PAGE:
Although water is produced during volatile solids decomposition, the heat and airflow generated during composting evaporate significant amounts of water and tend to dry the material out. This volatilization and removal of water plays a central role in heat removal and temperature control. During the active composting phase, additional water usually needs to be added in order to keep the moisture content from dropping to inhibitory levels and prevent premature drying and incomplete stabilization.

According to data from international literature water consumption is around 0.14-0.33 m3 per tonne of feedstock (Cadena et al. 2009), depending on the existence of a wet scrubber in case of in-vessel systems.

Process Environmental Indices

Air Emissions

Although during the composting process more than 100 types of gaseous compounds can be emitted (Chung, 2007), N2O, NH3, CH4 and Volatile Organic Compounds (VOCs) represent together with CO2, 99% of the total emission (Beck-Friis et al., 2000; Pagans et al., 2006; Amlinger et al., 2008).

The air emissions from composting are not straightforward to measure or to present. The gaseous emissions tend to be fugitive in nature. In addition, they can be expected to depend upon a number of inter-related factors (Arcadis et al., 2010):

  1. The nature of the input wastes, in particular the nature of the organic carbon in the components of the waste, and the nature of any organic compounds in the input wastes which may be released as the mass of material heats up;
  2. The nature of the process, and the retention time in that process, as well as the maturation period;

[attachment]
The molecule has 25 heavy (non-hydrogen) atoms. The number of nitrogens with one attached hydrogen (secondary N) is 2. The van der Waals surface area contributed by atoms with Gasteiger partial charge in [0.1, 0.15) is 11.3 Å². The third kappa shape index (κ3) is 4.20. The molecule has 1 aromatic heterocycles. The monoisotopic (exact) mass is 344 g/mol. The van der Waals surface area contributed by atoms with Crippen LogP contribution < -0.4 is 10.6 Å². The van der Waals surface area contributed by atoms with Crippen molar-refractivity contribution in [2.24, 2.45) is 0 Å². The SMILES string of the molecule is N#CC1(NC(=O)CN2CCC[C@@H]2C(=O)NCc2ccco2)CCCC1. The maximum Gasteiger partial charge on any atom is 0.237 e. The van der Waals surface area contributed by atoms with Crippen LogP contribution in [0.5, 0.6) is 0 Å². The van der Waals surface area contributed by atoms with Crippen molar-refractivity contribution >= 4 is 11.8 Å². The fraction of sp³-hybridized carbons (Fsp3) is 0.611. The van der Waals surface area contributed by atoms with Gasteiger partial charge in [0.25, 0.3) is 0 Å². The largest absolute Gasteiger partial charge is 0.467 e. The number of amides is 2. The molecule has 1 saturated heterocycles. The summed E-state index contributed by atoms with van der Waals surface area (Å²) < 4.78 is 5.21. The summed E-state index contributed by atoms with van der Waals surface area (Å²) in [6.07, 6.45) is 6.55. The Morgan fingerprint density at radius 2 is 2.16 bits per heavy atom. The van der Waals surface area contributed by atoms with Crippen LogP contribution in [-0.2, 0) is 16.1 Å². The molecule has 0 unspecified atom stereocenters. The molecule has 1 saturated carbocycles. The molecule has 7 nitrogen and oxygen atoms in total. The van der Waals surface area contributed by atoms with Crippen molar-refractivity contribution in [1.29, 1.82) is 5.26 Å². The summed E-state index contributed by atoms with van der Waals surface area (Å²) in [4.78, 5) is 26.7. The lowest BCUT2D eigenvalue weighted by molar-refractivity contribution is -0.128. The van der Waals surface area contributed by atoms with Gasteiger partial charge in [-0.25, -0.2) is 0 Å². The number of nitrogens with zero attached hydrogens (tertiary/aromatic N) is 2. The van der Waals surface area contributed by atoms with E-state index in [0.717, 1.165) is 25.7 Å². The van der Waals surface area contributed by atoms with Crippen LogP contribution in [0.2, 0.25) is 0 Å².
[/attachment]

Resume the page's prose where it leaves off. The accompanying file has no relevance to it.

3. The nature and effectiveness of the turning / airflow systems, and the frequency of turning;
  4. The regime of management of moisture in the biomass, especially in turned windrow systems;
  5. The C:N ratio of the bio waste; and
  6. The nature and effectiveness of any measures to control air pollution, as enclosed facilities usually use biofilters.

CO2 emitted from composting is not fossil-derived, and therefore, it is not considered as a greenhouse gas emission (Amlinger et al., 2008), in accordance to the European Commission (Smith et al., 2001) and UNFCCC (Approved Baseline Methodology AM0025, 2005).

During storage of waste in collection containers, the composting process itself and when the compost is finished, N2O emissions might be released, while in enclosed processes additional emissions result from the use of biofilters to reduce emissions of ammonia (Arcadis, 2010). Based upon Schenk (1997) and others, a total loss of 42 mg N2O-N per kg composted dry matter can be expected (from which 26.9 mg N2O during the composting process). Assuming 650 kg dry matter per tonne of compost and 42 mg N2O-N, and given the molecular relation of 44/28 for N2O-N, an emission factor of 0.043 kg N2O per tonne of compost is calculated (UNFCCC, 2005). According to Hellmann (1995), nitrous oxide emissions range from 0.012 to 0.114 kg N2O-N per tonne of basic dry mass depending on N-content of the feedstock and the composting conditions. Grontmij and IVAM (2004) propose a value of 0.101 kg N2O per tonne of organic feedstock, while Gronauer et al. (1997) estimate 0.150 kg N2O per tonne of waste. According to Arcadis (2010) the operation of biofilter for enclosed facilities is assumed to result in emissions of 360 g N2O per tonne of garden waste (the figure for a mixed food / garden waste feedstock is slightly higher at 478 g per tonne).